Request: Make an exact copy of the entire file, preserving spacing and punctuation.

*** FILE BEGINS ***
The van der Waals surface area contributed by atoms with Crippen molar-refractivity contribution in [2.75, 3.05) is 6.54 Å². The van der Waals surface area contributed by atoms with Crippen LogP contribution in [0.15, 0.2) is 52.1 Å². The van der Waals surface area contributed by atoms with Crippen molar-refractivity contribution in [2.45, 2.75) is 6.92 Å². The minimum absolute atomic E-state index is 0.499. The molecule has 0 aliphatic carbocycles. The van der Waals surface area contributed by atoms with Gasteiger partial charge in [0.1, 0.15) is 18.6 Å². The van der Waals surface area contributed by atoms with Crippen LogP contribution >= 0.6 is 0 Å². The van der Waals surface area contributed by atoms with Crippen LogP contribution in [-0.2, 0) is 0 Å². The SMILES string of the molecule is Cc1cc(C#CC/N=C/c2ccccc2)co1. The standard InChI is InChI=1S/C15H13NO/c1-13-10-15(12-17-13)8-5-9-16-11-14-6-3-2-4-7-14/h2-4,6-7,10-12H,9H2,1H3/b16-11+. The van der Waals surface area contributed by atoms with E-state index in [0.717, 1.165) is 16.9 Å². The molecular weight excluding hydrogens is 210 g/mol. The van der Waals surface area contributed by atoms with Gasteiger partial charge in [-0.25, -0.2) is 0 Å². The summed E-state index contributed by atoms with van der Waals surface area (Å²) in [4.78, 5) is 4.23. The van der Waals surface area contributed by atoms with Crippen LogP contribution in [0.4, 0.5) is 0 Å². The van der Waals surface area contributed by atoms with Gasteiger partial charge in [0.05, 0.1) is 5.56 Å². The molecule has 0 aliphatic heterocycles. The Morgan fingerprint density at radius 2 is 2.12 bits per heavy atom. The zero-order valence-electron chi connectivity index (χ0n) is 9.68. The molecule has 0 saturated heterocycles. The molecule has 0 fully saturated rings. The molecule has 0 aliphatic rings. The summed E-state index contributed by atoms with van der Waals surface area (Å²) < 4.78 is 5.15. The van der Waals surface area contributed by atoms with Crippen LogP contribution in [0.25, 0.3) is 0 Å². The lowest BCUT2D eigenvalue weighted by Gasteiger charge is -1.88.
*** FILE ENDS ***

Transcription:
The van der Waals surface area contributed by atoms with Crippen molar-refractivity contribution in [2.75, 3.05) is 6.54 Å². The van der Waals surface area contributed by atoms with Crippen LogP contribution in [0.15, 0.2) is 52.1 Å². The van der Waals surface area contributed by atoms with Crippen molar-refractivity contribution in [2.45, 2.75) is 6.92 Å². The minimum absolute atomic E-state index is 0.499. The molecule has 0 aliphatic carbocycles. The van der Waals surface area contributed by atoms with Gasteiger partial charge in [0.1, 0.15) is 18.6 Å². The van der Waals surface area contributed by atoms with Crippen LogP contribution >= 0.6 is 0 Å². The van der Waals surface area contributed by atoms with Crippen LogP contribution in [-0.2, 0) is 0 Å². The SMILES string of the molecule is Cc1cc(C#CC/N=C/c2ccccc2)co1. The standard InChI is InChI=1S/C15H13NO/c1-13-10-15(12-17-13)8-5-9-16-11-14-6-3-2-4-7-14/h2-4,6-7,10-12H,9H2,1H3/b16-11+. The van der Waals surface area contributed by atoms with E-state index in [0.717, 1.165) is 16.9 Å². The molecular weight excluding hydrogens is 210 g/mol. The van der Waals surface area contributed by atoms with Gasteiger partial charge in [-0.25, -0.2) is 0 Å². The summed E-state index contributed by atoms with van der Waals surface area (Å²) in [4.78, 5) is 4.23. The van der Waals surface area contributed by atoms with Crippen LogP contribution in [0.4, 0.5) is 0 Å². The van der Waals surface area contributed by atoms with Gasteiger partial charge in [0.05, 0.1) is 5.56 Å². The molecule has 0 aliphatic heterocycles. The Morgan fingerprint density at radius 2 is 2.12 bits per heavy atom. The zero-order valence-electron chi connectivity index (χ0n) is 9.68. The molecule has 0 saturated heterocycles. The molecule has 0 fully saturated rings. The molecule has 0 aliphatic rings. The summed E-state index contributed by atoms with van der Waals surface area (Å²) < 4.78 is 5.15. The van der Waals surface area contributed by atoms with Crippen LogP contribution in [0.25, 0.3) is 0 Å². The lowest BCUT2D eigenvalue weighted by Gasteiger charge is -1.88.